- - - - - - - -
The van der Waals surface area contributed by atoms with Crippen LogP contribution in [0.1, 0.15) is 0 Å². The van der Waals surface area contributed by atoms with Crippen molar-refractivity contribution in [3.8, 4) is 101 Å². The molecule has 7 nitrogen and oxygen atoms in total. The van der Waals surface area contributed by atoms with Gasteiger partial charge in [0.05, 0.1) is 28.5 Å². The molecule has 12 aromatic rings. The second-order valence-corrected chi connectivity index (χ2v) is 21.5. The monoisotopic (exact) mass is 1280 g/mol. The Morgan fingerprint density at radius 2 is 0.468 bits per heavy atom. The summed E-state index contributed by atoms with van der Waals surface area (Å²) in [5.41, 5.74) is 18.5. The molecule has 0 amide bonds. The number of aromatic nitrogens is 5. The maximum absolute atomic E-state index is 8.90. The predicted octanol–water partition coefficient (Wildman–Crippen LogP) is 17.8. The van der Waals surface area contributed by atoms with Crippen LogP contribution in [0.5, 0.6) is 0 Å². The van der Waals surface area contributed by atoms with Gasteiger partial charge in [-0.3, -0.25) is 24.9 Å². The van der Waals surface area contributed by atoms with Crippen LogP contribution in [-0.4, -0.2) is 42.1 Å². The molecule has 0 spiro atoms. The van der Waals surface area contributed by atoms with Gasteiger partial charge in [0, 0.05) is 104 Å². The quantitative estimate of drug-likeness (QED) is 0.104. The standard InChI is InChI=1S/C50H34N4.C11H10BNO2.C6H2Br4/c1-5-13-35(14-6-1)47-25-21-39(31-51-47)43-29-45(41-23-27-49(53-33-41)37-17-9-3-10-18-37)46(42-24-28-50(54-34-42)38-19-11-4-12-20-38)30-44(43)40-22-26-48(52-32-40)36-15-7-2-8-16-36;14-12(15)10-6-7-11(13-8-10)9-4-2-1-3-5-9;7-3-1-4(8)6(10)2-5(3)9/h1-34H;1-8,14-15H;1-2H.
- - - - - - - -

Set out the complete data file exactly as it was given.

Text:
The van der Waals surface area contributed by atoms with Crippen LogP contribution in [0.1, 0.15) is 0 Å². The van der Waals surface area contributed by atoms with Crippen molar-refractivity contribution in [3.8, 4) is 101 Å². The molecule has 7 nitrogen and oxygen atoms in total. The van der Waals surface area contributed by atoms with Gasteiger partial charge in [0.05, 0.1) is 28.5 Å². The molecule has 12 aromatic rings. The second-order valence-corrected chi connectivity index (χ2v) is 21.5. The monoisotopic (exact) mass is 1280 g/mol. The Morgan fingerprint density at radius 2 is 0.468 bits per heavy atom. The summed E-state index contributed by atoms with van der Waals surface area (Å²) in [5.41, 5.74) is 18.5. The molecule has 0 amide bonds. The number of aromatic nitrogens is 5. The maximum absolute atomic E-state index is 8.90. The predicted octanol–water partition coefficient (Wildman–Crippen LogP) is 17.8. The van der Waals surface area contributed by atoms with Crippen LogP contribution in [0.5, 0.6) is 0 Å². The van der Waals surface area contributed by atoms with Gasteiger partial charge in [-0.3, -0.25) is 24.9 Å². The van der Waals surface area contributed by atoms with Crippen LogP contribution in [-0.4, -0.2) is 42.1 Å². The molecule has 0 spiro atoms. The van der Waals surface area contributed by atoms with Gasteiger partial charge in [0, 0.05) is 104 Å². The quantitative estimate of drug-likeness (QED) is 0.104. The standard InChI is InChI=1S/C50H34N4.C11H10BNO2.C6H2Br4/c1-5-13-35(14-6-1)47-25-21-39(31-51-47)43-29-45(41-23-27-49(53-33-41)37-17-9-3-10-18-37)46(42-24-28-50(54-34-42)38-19-11-4-12-20-38)30-44(43)40-22-26-48(52-32-40)36-15-7-2-8-16-36;14-12(15)10-6-7-11(13-8-10)9-4-2-1-3-5-9;7-3-1-4(8)6(10)2-5(3)9/h1-34H;1-8,14-15H;1-2H.